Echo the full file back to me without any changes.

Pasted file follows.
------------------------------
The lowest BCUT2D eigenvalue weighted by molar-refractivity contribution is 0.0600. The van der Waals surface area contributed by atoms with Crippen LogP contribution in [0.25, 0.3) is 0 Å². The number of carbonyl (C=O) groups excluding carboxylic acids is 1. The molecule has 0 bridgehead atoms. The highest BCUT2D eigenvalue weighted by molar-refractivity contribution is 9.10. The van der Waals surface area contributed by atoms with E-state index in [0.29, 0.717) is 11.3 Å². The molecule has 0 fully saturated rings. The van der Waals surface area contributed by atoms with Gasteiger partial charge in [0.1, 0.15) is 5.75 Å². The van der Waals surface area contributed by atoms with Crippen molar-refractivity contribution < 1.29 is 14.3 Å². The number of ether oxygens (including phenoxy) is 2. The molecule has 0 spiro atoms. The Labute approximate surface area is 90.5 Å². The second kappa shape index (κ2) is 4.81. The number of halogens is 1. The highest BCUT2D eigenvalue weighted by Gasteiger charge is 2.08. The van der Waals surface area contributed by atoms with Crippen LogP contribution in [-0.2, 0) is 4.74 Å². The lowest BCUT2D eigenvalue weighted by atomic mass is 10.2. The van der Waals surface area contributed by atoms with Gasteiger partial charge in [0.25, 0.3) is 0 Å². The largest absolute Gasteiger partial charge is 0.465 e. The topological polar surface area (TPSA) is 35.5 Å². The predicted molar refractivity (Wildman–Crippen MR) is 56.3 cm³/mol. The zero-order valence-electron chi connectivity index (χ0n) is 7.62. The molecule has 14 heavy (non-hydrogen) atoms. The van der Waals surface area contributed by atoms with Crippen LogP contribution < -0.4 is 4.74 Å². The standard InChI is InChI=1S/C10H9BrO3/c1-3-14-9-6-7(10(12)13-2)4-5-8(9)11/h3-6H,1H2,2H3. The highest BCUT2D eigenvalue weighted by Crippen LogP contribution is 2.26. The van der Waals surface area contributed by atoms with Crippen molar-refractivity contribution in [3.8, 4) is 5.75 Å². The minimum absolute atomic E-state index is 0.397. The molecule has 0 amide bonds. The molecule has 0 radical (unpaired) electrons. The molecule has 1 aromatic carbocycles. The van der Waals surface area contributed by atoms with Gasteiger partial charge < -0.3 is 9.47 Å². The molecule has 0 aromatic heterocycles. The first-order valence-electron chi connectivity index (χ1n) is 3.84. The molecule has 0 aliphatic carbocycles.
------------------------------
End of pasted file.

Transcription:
The lowest BCUT2D eigenvalue weighted by molar-refractivity contribution is 0.0600. The van der Waals surface area contributed by atoms with Crippen LogP contribution in [0.25, 0.3) is 0 Å². The number of carbonyl (C=O) groups excluding carboxylic acids is 1. The molecule has 0 bridgehead atoms. The highest BCUT2D eigenvalue weighted by molar-refractivity contribution is 9.10. The van der Waals surface area contributed by atoms with E-state index in [0.29, 0.717) is 11.3 Å². The molecule has 0 fully saturated rings. The van der Waals surface area contributed by atoms with Gasteiger partial charge in [0.1, 0.15) is 5.75 Å². The van der Waals surface area contributed by atoms with Crippen molar-refractivity contribution < 1.29 is 14.3 Å². The number of ether oxygens (including phenoxy) is 2. The molecule has 0 spiro atoms. The Labute approximate surface area is 90.5 Å². The second kappa shape index (κ2) is 4.81. The number of halogens is 1. The highest BCUT2D eigenvalue weighted by Gasteiger charge is 2.08. The van der Waals surface area contributed by atoms with Crippen LogP contribution in [-0.2, 0) is 4.74 Å². The lowest BCUT2D eigenvalue weighted by atomic mass is 10.2. The van der Waals surface area contributed by atoms with Gasteiger partial charge in [0.25, 0.3) is 0 Å². The largest absolute Gasteiger partial charge is 0.465 e. The topological polar surface area (TPSA) is 35.5 Å². The predicted molar refractivity (Wildman–Crippen MR) is 56.3 cm³/mol. The zero-order valence-electron chi connectivity index (χ0n) is 7.62. The molecule has 14 heavy (non-hydrogen) atoms. The van der Waals surface area contributed by atoms with Crippen LogP contribution < -0.4 is 4.74 Å². The standard InChI is InChI=1S/C10H9BrO3/c1-3-14-9-6-7(10(12)13-2)4-5-8(9)11/h3-6H,1H2,2H3. The highest BCUT2D eigenvalue weighted by Crippen LogP contribution is 2.26. The van der Waals surface area contributed by atoms with Crippen molar-refractivity contribution in [3.8, 4) is 5.75 Å². The minimum absolute atomic E-state index is 0.397. The molecule has 0 amide bonds. The molecule has 0 radical (unpaired) electrons. The molecule has 1 aromatic carbocycles. The van der Waals surface area contributed by atoms with Gasteiger partial charge < -0.3 is 9.47 Å². The molecule has 0 aromatic heterocycles. The first-order valence-electron chi connectivity index (χ1n) is 3.84. The molecule has 0 aliphatic carbocycles.